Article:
A quantitative trait locus (QTL) for milk fat percentage has been mapped consistently to the centromeric region of bovine chromosome 14 (BTA14). Two independent studies have identified the nonconservative mutation K232A in the acylCoA-diacylglycerol-acyltransferase 1 (DGAT1) gene as likely to be causal for the observed variation. Here we provide evidence for additional genetic variability at the same QTL that is associated with milk fat percentage variation within the German Holstein population. Namely, we show that alleles of the DGAT1 promoter derived from the variable number of tandem repeat (VNTR) polymorphism are associated with milk fat content in animals homozygous for the allele 232A at DGAT1. Our results present another example for more than two trait-associated alleles being involved in a major gene effect on a quantitative trait. The segregation of multiple alleles affecting milk production traits at the QTL on BTA14 has to be considered whenever marker-assisted selection programs are implemented in dairy cattle. Due to the presence of a potential transcription factor binding site in the 18mer element of the VNTR, the variation in the number of tandem repeats of the 18mer element might be causal for the variability in the transcription level of the DGAT1 gene. Copyright 2004 Genetics Society of America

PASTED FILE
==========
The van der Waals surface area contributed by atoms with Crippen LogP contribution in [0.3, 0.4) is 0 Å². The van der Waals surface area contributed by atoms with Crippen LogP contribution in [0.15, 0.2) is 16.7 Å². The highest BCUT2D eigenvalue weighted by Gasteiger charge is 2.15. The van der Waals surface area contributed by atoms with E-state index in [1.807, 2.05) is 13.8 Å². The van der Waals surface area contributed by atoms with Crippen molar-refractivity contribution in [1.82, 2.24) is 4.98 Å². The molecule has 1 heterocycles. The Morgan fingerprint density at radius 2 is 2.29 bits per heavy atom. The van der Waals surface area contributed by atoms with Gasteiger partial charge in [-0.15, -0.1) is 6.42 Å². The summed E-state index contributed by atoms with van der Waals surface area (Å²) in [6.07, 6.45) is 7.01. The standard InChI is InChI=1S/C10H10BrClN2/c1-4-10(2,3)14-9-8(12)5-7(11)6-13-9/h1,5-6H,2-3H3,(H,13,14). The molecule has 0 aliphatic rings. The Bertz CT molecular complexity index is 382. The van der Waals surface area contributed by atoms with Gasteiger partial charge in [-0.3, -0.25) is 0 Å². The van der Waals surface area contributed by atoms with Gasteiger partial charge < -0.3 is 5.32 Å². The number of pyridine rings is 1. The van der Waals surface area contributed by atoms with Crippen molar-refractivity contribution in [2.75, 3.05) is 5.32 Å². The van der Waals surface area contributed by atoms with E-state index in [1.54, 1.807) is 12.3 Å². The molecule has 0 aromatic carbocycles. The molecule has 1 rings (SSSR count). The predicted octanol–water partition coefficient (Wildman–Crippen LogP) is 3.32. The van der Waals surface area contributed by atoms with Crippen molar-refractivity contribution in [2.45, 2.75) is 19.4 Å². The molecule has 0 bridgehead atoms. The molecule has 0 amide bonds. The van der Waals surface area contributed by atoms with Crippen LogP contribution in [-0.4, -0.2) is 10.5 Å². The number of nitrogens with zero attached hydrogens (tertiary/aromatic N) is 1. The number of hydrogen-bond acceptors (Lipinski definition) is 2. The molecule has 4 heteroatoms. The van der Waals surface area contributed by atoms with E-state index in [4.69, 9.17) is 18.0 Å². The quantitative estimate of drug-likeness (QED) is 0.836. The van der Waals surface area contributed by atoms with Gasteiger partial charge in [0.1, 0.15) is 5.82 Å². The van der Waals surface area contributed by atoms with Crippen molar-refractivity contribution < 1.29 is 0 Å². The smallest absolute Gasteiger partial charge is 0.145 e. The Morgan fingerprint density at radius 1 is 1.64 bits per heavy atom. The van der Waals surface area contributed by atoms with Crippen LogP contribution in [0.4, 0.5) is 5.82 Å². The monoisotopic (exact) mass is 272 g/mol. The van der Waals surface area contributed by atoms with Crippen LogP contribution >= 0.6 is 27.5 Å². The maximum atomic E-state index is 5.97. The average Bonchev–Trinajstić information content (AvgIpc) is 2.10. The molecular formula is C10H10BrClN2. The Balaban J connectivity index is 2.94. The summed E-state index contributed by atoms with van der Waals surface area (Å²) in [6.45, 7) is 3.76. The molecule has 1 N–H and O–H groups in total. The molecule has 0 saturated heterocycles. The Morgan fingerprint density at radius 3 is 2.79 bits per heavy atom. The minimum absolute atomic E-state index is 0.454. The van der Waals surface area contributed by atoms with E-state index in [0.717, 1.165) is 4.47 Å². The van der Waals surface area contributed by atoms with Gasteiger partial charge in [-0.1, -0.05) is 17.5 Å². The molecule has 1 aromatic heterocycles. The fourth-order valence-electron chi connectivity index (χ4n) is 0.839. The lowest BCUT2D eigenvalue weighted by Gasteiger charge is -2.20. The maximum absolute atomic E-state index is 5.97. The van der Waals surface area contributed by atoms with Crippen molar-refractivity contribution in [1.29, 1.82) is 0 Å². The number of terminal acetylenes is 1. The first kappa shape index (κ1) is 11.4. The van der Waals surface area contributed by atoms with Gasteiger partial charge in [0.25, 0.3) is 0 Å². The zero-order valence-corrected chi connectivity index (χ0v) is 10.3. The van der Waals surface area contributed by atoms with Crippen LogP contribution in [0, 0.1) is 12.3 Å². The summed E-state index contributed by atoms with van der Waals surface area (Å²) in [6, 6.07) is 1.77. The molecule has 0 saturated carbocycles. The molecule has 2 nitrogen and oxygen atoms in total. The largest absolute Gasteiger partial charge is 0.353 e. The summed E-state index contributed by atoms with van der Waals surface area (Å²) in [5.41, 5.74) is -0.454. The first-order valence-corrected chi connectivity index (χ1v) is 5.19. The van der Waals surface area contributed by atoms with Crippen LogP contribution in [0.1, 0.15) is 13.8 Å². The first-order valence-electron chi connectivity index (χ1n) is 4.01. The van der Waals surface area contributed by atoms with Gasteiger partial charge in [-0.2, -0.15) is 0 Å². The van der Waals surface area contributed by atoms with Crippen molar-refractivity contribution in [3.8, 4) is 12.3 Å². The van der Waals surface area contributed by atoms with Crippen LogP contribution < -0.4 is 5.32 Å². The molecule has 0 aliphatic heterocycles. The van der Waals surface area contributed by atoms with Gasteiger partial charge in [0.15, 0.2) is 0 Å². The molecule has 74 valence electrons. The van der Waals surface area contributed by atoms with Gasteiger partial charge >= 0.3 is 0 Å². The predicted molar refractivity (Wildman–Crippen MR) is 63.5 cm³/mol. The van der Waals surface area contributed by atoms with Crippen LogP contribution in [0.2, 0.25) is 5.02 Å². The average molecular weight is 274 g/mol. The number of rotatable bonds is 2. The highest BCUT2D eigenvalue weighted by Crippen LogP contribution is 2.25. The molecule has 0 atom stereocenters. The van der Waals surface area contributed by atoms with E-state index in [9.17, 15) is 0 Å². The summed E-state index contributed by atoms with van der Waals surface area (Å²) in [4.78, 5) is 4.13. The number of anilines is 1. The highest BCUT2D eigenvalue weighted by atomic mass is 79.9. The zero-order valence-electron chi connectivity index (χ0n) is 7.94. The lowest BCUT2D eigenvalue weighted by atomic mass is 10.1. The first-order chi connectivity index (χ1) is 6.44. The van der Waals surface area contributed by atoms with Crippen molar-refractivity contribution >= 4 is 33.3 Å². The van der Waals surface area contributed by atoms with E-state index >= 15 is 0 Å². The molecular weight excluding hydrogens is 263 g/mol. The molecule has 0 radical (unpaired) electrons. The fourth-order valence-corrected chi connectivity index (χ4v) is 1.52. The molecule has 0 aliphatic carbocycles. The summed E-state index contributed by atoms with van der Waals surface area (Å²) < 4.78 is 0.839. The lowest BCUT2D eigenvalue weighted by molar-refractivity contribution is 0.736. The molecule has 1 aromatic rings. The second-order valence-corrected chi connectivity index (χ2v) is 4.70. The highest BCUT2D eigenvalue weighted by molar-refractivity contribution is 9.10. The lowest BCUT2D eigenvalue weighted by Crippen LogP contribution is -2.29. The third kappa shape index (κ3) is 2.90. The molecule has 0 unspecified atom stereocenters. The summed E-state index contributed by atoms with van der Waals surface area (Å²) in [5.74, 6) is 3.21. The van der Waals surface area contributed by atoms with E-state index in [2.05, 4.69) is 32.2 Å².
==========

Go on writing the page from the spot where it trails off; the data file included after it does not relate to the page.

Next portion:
11. Health care providers' perceptions of and attitudes towards induced abortions in sub-Saharan Africa and Southeast Asia: a systematic literature review of qualitative and quantitative data.

    Science.gov (United States)

    Rehnström Loi, Ulrika; Gemzell-Danielsson, Kristina; Faxelid, Elisabeth; Klingberg-Allvin, Marie

    2015-02-12